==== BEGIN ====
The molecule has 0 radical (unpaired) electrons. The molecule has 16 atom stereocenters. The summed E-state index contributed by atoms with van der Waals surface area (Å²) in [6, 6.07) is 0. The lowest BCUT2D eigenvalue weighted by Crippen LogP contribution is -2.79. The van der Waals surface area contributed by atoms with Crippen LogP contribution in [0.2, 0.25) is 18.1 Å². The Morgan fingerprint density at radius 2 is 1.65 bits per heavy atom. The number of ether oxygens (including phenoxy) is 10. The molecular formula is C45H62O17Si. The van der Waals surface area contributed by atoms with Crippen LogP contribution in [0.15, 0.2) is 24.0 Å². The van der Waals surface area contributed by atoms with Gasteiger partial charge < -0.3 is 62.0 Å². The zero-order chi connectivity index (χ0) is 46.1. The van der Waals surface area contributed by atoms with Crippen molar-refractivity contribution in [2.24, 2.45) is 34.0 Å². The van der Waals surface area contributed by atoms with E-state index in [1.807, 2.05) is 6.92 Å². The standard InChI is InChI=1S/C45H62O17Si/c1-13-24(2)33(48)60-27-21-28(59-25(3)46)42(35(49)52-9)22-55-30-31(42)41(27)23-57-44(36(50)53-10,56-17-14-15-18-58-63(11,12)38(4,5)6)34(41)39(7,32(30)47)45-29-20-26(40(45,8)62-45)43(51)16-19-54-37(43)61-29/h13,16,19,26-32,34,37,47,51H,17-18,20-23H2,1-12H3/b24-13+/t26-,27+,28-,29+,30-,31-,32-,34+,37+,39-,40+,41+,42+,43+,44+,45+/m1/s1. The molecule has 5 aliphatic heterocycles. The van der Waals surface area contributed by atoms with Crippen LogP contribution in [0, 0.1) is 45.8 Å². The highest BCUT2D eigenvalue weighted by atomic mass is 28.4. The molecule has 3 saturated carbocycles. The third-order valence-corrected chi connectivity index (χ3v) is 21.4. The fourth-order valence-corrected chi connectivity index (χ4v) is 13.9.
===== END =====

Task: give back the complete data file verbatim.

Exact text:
The molecule has 0 radical (unpaired) electrons. The molecule has 16 atom stereocenters. The summed E-state index contributed by atoms with van der Waals surface area (Å²) in [6, 6.07) is 0. The lowest BCUT2D eigenvalue weighted by Crippen LogP contribution is -2.79. The van der Waals surface area contributed by atoms with Crippen LogP contribution in [0.2, 0.25) is 18.1 Å². The Morgan fingerprint density at radius 2 is 1.65 bits per heavy atom. The number of ether oxygens (including phenoxy) is 10. The molecular formula is C45H62O17Si. The van der Waals surface area contributed by atoms with Crippen LogP contribution in [0.15, 0.2) is 24.0 Å². The van der Waals surface area contributed by atoms with Gasteiger partial charge < -0.3 is 62.0 Å². The zero-order chi connectivity index (χ0) is 46.1. The van der Waals surface area contributed by atoms with Crippen molar-refractivity contribution in [2.24, 2.45) is 34.0 Å². The van der Waals surface area contributed by atoms with E-state index in [1.807, 2.05) is 6.92 Å². The standard InChI is InChI=1S/C45H62O17Si/c1-13-24(2)33(48)60-27-21-28(59-25(3)46)42(35(49)52-9)22-55-30-31(42)41(27)23-57-44(36(50)53-10,56-17-14-15-18-58-63(11,12)38(4,5)6)34(41)39(7,32(30)47)45-29-20-26(40(45,8)62-45)43(51)16-19-54-37(43)61-29/h13,16,19,26-32,34,37,47,51H,17-18,20-23H2,1-12H3/b24-13+/t26-,27+,28-,29+,30-,31-,32-,34+,37+,39-,40+,41+,42+,43+,44+,45+/m1/s1. The molecule has 5 aliphatic heterocycles. The van der Waals surface area contributed by atoms with Crippen LogP contribution in [0, 0.1) is 45.8 Å². The highest BCUT2D eigenvalue weighted by atomic mass is 28.4. The molecule has 3 saturated carbocycles. The third-order valence-corrected chi connectivity index (χ3v) is 21.4. The fourth-order valence-corrected chi connectivity index (χ4v) is 13.9.